Adam Petrazelli, 16, was diagnosed with schizophrenia. He was seeing things that shouldn’t be there, hearing things that shouldn’t be there. His doctor said his case is unusual as he was diagnosed at an early age since most schizophrenic males are diagnosed in their late twenties. Still, it doesn’t mean they can cure him, but at least they can do something about it. Adam started taking a trial drug, ToZaPrex, to help him manage his hallucinations. Things seem to be going well. And as he starts in a new Catholic school, where the administrators and teachers are aware of his condition, Adam is hopeful. Maybe everything will turn out just fine for him. There, he finds himself in the company of a new friend, Dwight, who can’t seem to stop talking, and also meet lovely Maya, who later on becomes his girlfriend. Adam decided to keep his condition a secret to his friend and girlfriend, though. The last time a friend found out about it, he stopped talking and hanging out with him completely. He will not let that happen again. Everything is going fine, ToZaPrex is doing its job. Though the visions are not completely gone, at least he was able to control it and distinguish real from not. Until it stopped working. His visions started coming again to the point where’s he’s not even sure if Maya is real or just part of his hallucinations.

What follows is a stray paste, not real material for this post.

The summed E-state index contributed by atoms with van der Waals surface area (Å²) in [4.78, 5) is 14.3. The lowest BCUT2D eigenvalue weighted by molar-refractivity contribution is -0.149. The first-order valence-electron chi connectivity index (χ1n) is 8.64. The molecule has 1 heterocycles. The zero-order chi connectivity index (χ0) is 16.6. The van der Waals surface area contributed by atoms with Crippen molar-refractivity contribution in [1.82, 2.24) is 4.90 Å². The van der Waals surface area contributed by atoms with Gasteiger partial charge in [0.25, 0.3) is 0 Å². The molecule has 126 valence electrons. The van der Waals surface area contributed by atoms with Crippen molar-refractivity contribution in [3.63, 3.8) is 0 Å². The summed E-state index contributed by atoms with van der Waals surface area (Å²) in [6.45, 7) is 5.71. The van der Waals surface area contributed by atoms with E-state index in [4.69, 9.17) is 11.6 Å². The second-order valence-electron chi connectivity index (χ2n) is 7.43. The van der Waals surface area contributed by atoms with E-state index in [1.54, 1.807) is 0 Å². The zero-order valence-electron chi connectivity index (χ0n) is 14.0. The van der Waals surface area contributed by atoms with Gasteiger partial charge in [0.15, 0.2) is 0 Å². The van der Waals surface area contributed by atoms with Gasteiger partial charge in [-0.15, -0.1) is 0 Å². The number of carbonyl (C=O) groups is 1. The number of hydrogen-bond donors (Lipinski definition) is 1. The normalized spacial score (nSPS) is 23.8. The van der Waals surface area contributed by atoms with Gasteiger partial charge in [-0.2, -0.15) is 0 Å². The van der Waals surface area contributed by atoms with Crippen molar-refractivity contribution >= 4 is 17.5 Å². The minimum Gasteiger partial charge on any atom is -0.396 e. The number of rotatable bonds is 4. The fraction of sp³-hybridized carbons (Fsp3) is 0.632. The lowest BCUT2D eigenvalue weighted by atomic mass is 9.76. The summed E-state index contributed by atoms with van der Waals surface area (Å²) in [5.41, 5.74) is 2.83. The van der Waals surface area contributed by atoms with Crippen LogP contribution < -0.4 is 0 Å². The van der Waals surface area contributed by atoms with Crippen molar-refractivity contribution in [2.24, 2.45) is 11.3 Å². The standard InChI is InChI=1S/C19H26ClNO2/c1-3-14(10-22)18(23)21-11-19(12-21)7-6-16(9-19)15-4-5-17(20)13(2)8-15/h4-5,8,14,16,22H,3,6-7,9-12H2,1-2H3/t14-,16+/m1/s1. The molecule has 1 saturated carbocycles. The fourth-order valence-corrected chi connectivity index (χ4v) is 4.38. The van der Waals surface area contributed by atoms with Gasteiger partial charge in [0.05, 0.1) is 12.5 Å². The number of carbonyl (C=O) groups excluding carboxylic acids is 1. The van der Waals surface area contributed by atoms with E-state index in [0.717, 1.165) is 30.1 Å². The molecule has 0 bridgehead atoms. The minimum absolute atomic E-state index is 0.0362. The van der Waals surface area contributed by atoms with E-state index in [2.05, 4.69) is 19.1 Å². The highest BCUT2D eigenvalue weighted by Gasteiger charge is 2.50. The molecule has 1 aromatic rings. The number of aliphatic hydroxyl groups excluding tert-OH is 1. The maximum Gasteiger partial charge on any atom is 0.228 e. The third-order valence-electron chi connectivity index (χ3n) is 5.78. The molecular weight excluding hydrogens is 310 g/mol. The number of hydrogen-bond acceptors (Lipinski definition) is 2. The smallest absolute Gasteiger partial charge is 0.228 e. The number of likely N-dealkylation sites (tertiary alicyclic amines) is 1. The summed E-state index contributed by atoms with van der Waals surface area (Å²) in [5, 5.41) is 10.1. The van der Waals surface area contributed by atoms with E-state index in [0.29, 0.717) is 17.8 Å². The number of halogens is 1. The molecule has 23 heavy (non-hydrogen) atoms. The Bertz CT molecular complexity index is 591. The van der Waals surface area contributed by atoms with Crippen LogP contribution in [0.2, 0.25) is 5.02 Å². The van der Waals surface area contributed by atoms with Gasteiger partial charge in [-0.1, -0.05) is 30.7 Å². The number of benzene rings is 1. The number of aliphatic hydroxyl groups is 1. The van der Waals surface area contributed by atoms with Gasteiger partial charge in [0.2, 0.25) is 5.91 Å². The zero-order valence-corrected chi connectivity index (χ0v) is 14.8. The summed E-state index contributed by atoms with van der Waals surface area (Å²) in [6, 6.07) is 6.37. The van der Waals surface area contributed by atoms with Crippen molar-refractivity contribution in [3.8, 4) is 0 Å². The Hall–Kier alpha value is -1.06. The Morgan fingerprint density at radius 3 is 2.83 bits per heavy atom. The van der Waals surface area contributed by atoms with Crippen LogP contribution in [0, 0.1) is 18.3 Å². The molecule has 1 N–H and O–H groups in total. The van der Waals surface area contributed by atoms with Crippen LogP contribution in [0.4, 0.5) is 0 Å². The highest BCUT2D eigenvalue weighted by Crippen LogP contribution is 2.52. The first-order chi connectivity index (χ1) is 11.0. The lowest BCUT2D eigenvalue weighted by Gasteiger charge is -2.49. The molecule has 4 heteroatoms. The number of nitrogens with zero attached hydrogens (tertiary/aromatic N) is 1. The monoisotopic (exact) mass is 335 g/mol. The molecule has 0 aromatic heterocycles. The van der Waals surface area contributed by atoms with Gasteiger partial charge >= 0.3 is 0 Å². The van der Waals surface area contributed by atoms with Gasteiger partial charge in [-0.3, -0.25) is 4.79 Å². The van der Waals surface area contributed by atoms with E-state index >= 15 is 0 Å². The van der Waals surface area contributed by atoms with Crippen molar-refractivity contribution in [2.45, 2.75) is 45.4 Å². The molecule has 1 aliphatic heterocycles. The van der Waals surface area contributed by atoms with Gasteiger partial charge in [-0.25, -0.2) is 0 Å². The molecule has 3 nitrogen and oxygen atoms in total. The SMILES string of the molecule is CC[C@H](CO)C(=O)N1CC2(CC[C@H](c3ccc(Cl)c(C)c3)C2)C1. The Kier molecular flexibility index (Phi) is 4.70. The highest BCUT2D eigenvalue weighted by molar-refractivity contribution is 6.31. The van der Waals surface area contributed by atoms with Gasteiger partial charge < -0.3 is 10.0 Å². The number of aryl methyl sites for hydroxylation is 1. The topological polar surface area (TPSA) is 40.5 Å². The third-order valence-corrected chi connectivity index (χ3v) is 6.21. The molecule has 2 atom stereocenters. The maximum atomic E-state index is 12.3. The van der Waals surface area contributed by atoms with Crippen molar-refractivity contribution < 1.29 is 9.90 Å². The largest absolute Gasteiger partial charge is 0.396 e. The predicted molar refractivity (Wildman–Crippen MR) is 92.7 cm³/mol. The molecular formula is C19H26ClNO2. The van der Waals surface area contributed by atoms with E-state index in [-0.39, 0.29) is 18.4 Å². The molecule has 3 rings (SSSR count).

I didn’t expect to like Words on Bathroom Walls so much. Sure, the blurb looks really intriguing, but I expected it to be somewhat serious and heavy considering the topic it’s dealing with. Imagine my surprise upon reading something less heavy and funny. I am so hooked, I love it! Adam is such a delight to read. It is impossible not to like him. He is witty, smart, snarky and sarcastic at times, and so easy to connect with, you can’t help but root for him all throughout. The fact that he is schizophrenic, which we don’t see often is interesting enough. But his attitude towards his uncommon condition is so refreshing. He is not totally positive about life, not that. But he doesn’t wallow in self-pity, either. He is calm about it, and even hopeful. And if you’re not sold yet, Adam loves baking and he used it to deal with his stress. Now, that’s new, a teenage guy who bake. Also, all those Harry Potter references are just too funny!